How do people feel about the climate crisis?

There is an alarming gap between consumer’s perception of the climate crisis and the reality, so what can be done to change this?


Sponsored by

Epson

Epson has conducted a Climate Reality Barometer to capture the perceptions of climate change from 15,264 consumers across Europe, Asia, North America and South America. The results reveal a potentially damaging gap between climate reality and people’s understanding of its catastrophic effects.

When questioned about their views on humanity’s ability to avert a climate crisis within their lifetimes, close to half of respondents (46%) state they are “very” or “somewhat” optimistic. This significantly outweighs just 27% who express that they are very or somewhat pessimistic.

The most popular reasons supporting this optimism are growing public awareness of climate change (32%), the ability of science and technology to provide solutions (28%) and the move towards renewable energies (19%). The UK tops the list of European climate deniers, with more than one in 20 (6.1%) Britons not believing in a climate emergency.

As the Intergovernmental Panel on Climate Change (IPCC) reports that some human-driven climate change will take millennia to reverse , and given a litany of global events — including the warmest July ever recorded, wildfires in Europe, North America and Asia, and floods in China, Columbia and Germany — Epson’s Climate Reality Barometer’s findings suggest a triumph of optimism over evidence and a damaging Climate Reality Deficit.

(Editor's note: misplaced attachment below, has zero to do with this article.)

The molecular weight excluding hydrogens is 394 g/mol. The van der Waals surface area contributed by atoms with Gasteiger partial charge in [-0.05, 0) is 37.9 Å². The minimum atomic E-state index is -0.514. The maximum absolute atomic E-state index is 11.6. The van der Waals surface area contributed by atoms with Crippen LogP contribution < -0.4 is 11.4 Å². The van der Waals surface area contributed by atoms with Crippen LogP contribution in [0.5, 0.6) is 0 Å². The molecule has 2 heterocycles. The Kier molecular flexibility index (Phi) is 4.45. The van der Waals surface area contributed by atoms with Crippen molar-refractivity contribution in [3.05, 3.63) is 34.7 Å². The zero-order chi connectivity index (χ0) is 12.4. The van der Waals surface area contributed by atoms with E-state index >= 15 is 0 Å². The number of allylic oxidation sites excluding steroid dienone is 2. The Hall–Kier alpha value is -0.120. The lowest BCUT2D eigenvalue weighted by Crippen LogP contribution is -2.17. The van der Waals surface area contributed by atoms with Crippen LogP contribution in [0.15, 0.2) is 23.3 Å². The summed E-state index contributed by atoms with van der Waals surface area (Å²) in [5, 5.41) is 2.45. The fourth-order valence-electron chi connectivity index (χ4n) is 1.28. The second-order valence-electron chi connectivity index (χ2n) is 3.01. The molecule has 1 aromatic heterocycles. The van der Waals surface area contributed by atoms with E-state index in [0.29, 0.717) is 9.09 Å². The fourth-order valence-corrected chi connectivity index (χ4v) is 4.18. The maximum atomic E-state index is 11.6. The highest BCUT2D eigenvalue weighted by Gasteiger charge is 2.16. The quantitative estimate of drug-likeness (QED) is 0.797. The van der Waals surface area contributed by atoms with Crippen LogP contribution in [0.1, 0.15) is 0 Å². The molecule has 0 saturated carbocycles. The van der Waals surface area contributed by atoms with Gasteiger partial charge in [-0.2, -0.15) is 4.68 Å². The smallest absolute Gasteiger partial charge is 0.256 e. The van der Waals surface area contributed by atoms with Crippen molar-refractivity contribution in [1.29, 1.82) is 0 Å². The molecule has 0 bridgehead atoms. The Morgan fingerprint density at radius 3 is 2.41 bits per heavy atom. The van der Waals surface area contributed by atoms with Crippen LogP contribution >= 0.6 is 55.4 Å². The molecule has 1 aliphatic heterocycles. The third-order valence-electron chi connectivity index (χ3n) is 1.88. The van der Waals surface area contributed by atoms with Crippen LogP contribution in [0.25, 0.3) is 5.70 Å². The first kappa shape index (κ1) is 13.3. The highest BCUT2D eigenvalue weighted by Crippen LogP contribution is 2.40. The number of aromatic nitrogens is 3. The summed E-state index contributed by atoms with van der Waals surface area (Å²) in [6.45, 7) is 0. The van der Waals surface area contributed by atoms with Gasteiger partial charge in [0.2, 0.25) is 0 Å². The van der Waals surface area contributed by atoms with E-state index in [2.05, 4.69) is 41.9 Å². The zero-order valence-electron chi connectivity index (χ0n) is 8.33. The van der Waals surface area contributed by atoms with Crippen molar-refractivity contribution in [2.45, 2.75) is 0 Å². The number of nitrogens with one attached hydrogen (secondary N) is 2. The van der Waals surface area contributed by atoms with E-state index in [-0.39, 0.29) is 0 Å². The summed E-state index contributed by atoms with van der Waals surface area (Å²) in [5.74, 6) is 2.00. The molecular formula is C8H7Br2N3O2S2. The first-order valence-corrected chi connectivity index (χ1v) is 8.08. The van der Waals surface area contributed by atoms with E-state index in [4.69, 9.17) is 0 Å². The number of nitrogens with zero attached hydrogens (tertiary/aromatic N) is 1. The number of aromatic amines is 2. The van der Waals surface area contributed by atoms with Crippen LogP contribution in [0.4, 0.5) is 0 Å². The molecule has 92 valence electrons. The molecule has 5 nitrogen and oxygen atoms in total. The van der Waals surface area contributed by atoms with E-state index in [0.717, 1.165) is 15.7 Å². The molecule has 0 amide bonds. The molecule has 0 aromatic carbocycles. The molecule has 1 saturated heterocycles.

Henning Ohlsson, director of sustainability at Epson Europe, says: “As the climate emergency unfolds before our eyes, it’s of real concern that so many people fail to recognise, or even actively deny, its existence. This is a wake-up call for everyone — governments, businesses and individuals — to work together so that COP 26 makes the decisions and inspires the actions needed to mitigate climate change.”

The Barometer suggests that optimism may be the result of a failure to recognise climate change and, therefore, its scale.